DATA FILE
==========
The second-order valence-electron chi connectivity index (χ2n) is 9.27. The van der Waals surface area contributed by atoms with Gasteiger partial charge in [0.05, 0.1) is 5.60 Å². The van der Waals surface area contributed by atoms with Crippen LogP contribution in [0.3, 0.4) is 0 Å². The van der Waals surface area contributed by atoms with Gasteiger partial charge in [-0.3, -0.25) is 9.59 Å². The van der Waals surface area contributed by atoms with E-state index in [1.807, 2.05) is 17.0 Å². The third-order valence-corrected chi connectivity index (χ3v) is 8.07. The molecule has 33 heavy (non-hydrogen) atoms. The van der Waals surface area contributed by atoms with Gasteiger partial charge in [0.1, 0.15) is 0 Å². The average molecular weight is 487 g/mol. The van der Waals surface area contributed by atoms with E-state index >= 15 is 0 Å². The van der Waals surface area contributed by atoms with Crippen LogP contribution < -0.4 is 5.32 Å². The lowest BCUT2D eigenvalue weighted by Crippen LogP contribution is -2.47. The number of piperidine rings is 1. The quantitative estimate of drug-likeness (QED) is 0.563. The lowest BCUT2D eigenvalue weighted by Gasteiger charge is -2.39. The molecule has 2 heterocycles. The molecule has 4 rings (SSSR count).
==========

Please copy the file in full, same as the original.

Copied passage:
The second-order valence-electron chi connectivity index (χ2n) is 9.27. The van der Waals surface area contributed by atoms with Gasteiger partial charge in [0.05, 0.1) is 5.60 Å². The van der Waals surface area contributed by atoms with Crippen LogP contribution in [0.3, 0.4) is 0 Å². The van der Waals surface area contributed by atoms with Gasteiger partial charge in [-0.3, -0.25) is 9.59 Å². The van der Waals surface area contributed by atoms with E-state index in [1.807, 2.05) is 17.0 Å². The third-order valence-corrected chi connectivity index (χ3v) is 8.07. The molecule has 33 heavy (non-hydrogen) atoms. The van der Waals surface area contributed by atoms with Gasteiger partial charge in [0.1, 0.15) is 0 Å². The average molecular weight is 487 g/mol. The van der Waals surface area contributed by atoms with E-state index >= 15 is 0 Å². The van der Waals surface area contributed by atoms with Crippen LogP contribution < -0.4 is 5.32 Å². The lowest BCUT2D eigenvalue weighted by Crippen LogP contribution is -2.47. The number of piperidine rings is 1. The quantitative estimate of drug-likeness (QED) is 0.563. The lowest BCUT2D eigenvalue weighted by Gasteiger charge is -2.39. The molecule has 2 heterocycles. The molecule has 4 rings (SSSR count).